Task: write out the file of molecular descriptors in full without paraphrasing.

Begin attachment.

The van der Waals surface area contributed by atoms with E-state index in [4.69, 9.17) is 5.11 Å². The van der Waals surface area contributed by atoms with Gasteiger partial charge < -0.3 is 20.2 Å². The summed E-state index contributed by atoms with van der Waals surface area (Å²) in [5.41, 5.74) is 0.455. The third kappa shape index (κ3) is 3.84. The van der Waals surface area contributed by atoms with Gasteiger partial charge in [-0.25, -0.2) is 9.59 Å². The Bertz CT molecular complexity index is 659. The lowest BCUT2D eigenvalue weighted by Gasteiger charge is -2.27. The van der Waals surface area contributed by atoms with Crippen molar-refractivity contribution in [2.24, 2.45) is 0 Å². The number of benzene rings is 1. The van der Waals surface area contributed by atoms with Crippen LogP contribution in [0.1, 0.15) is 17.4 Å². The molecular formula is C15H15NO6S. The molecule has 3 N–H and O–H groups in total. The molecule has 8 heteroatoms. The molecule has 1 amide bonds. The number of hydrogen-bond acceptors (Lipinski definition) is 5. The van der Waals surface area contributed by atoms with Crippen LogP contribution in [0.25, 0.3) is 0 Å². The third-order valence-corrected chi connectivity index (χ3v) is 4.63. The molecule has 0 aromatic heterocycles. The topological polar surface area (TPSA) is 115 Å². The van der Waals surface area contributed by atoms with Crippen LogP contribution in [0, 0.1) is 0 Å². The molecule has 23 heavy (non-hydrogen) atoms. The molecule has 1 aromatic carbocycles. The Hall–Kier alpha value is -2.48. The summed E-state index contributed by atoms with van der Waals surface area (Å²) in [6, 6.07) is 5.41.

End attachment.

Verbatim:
The van der Waals surface area contributed by atoms with E-state index in [4.69, 9.17) is 5.11 Å². The van der Waals surface area contributed by atoms with Gasteiger partial charge < -0.3 is 20.2 Å². The summed E-state index contributed by atoms with van der Waals surface area (Å²) in [5.41, 5.74) is 0.455. The third kappa shape index (κ3) is 3.84. The van der Waals surface area contributed by atoms with Gasteiger partial charge in [-0.25, -0.2) is 9.59 Å². The Bertz CT molecular complexity index is 659. The lowest BCUT2D eigenvalue weighted by Gasteiger charge is -2.27. The van der Waals surface area contributed by atoms with Crippen molar-refractivity contribution in [2.24, 2.45) is 0 Å². The number of benzene rings is 1. The van der Waals surface area contributed by atoms with Crippen LogP contribution in [0.1, 0.15) is 17.4 Å². The molecular formula is C15H15NO6S. The molecule has 3 N–H and O–H groups in total. The molecule has 8 heteroatoms. The molecule has 1 amide bonds. The number of hydrogen-bond acceptors (Lipinski definition) is 5. The van der Waals surface area contributed by atoms with Crippen LogP contribution in [0.25, 0.3) is 0 Å². The third-order valence-corrected chi connectivity index (χ3v) is 4.63. The molecule has 0 aromatic heterocycles. The topological polar surface area (TPSA) is 115 Å². The van der Waals surface area contributed by atoms with Crippen LogP contribution in [0, 0.1) is 0 Å². The molecule has 23 heavy (non-hydrogen) atoms. The molecule has 1 aromatic carbocycles. The Hall–Kier alpha value is -2.48. The summed E-state index contributed by atoms with van der Waals surface area (Å²) in [6, 6.07) is 5.41.